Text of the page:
EMDR and traumatic brain injury: A case analysis


Traumatic brain injuries (TBI) often occur alongside post-traumatic stress disorder (PTSD) and/or PTSD symptoms. Because of this, the EMDR protocol is a useful tool of processing traumatic memories associated with the TBI, as well as the overall impact of injury on one’s life. However, given that traumatic brain injuries alter the brain’s processes and functioning, it is necessary to modify the EMDR protocol to meet the needs of this population. Drawing on practice-based research with multiple clients, this presentation will explore the link between TBI and PTSD, assessment and case planning with existing TBI, the benefits of an EMDR approach, and the modifications to the standard protocol that may be necessary when working with this population. Using a discourse analysis of clinical notes and client feedback, the presentation is rooted in practice insights of the clinician and the client. Participants will be introduced to a case example including: history, case formulation, and session progress. Participants will be provided a framework for how modifications were made and the reasoning for such modifications. As no two clients are the same, TBIs present various symptoms and levels of functioning that require a keen insight, excellent client attunement, and patience. Given the presence of TBIs amongst our veterans, in the motor-vehicle sector, and abuse survivors, it is important that efficacious treatment is provided that addresses traumatic experiences and the need for modifications.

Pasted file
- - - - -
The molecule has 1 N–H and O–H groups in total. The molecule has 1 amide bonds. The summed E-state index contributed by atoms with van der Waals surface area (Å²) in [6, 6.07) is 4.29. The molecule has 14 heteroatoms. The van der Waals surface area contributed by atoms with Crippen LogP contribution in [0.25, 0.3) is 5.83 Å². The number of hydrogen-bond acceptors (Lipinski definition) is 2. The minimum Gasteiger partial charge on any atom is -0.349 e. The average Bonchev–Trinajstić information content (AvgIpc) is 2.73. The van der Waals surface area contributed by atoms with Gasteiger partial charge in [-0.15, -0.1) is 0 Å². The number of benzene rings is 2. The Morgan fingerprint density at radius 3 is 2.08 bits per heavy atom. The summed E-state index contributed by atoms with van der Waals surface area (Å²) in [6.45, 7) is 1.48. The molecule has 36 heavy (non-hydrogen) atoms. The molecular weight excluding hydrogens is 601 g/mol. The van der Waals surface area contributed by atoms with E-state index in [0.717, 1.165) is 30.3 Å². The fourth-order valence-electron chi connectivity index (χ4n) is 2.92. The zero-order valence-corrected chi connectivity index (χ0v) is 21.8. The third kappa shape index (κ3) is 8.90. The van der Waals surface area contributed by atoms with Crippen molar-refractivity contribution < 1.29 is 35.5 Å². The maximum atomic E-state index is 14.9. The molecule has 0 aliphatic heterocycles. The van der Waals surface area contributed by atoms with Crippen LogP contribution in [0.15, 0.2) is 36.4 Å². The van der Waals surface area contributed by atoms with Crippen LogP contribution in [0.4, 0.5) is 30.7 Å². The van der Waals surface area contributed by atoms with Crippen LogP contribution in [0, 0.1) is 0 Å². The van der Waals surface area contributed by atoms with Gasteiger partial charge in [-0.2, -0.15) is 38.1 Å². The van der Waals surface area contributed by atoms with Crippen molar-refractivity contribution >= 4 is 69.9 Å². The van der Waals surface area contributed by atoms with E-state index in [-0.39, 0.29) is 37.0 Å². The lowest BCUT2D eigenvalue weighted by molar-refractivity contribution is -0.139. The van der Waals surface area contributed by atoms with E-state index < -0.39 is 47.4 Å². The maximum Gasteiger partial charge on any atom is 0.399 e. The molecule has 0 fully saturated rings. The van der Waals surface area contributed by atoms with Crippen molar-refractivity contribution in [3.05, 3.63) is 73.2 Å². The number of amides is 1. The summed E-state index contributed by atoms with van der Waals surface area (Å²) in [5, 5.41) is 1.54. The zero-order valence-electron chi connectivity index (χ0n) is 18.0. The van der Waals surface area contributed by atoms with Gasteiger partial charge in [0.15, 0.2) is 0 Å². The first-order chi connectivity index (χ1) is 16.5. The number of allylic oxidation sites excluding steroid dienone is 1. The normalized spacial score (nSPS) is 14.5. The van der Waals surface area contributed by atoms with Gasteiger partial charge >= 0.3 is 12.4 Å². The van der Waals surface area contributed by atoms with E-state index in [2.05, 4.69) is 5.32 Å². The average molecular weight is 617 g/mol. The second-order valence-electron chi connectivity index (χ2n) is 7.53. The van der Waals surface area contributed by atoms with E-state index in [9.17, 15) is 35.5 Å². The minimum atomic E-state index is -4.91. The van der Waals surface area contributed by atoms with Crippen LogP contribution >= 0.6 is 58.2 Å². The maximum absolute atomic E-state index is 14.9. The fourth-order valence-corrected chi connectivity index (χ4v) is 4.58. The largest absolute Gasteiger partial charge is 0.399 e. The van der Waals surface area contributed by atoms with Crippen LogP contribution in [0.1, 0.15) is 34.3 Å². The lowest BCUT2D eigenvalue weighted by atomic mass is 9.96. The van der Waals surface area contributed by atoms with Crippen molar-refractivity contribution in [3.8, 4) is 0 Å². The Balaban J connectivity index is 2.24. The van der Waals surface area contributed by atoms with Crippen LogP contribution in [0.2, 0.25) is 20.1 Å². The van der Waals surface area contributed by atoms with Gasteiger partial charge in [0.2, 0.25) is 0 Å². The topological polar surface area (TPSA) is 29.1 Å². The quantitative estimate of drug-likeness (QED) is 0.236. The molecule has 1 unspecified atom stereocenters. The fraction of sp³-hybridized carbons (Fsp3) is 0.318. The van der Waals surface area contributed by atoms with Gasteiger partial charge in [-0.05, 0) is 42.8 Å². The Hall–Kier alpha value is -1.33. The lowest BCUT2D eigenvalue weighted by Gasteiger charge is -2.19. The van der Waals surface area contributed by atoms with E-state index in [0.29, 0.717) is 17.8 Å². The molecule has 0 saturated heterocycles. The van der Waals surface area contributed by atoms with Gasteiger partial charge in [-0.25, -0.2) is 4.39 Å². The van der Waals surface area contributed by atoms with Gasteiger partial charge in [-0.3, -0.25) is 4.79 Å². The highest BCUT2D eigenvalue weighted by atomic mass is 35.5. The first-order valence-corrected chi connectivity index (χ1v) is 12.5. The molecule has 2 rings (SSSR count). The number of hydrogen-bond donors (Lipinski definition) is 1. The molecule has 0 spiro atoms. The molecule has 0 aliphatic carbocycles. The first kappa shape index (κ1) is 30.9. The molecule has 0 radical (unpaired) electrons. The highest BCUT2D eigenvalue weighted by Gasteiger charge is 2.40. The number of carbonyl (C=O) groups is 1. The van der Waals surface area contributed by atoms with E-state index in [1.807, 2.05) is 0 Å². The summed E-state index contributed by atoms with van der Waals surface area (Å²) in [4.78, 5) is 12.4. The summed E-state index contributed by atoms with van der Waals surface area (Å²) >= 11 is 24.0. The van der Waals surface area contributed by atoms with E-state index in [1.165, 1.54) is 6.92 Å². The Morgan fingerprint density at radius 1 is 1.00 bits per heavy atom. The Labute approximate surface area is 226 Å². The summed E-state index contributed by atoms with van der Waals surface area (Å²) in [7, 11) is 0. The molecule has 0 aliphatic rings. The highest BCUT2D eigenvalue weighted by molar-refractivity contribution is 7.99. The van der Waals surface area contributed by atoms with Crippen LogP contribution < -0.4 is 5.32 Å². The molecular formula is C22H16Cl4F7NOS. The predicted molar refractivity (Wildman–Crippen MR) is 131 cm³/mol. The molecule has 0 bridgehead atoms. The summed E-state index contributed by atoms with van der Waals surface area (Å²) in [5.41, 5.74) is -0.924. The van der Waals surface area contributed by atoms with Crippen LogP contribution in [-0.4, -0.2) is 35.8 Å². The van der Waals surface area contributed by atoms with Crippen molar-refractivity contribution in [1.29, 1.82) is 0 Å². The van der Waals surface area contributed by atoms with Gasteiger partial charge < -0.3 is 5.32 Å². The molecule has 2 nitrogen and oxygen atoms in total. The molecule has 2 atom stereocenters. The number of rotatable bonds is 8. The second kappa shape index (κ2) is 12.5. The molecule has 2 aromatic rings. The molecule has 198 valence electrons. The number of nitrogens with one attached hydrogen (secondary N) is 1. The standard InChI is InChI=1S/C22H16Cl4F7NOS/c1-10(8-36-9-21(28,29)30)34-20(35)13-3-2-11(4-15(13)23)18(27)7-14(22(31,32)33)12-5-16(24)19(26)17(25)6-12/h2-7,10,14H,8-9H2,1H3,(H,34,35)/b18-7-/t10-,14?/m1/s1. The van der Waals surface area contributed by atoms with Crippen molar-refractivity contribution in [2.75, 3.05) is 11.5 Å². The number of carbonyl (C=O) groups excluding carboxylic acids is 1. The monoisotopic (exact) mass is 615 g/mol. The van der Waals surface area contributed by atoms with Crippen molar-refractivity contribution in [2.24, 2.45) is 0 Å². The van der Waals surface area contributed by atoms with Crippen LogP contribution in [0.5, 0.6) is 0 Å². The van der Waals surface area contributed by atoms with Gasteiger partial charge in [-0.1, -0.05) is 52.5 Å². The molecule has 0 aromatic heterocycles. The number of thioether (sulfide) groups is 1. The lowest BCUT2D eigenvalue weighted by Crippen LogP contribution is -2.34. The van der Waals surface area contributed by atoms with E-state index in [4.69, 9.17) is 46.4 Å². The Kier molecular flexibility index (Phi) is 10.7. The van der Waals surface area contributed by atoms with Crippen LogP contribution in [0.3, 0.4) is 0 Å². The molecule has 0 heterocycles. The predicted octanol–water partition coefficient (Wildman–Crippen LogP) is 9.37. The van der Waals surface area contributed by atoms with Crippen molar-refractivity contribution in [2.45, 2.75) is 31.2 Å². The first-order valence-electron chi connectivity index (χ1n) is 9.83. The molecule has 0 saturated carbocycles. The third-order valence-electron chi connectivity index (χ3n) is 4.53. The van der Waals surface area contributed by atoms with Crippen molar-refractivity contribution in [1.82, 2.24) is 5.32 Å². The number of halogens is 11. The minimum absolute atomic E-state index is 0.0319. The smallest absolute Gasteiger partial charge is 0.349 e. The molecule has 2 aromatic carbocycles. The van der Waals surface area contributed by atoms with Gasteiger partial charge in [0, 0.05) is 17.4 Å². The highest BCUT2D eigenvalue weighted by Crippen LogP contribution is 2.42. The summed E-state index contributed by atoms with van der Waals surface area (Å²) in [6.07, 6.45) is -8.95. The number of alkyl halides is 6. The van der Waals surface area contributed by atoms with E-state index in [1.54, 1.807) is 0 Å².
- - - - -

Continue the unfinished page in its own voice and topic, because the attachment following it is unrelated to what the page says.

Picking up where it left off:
Michelle Gibson

Original Work Citation

Gibson, M. (2015, April). EMDR and traumatic brain injury: A case analysis. Presentation at the EMDR Canada Annual Conference, Vancouver, BC



“EMDR and traumatic brain injury: A case analysis,” Francine Shapiro Library, accessed December 8, 2021, https://emdria.omeka.net/items/show/23128.

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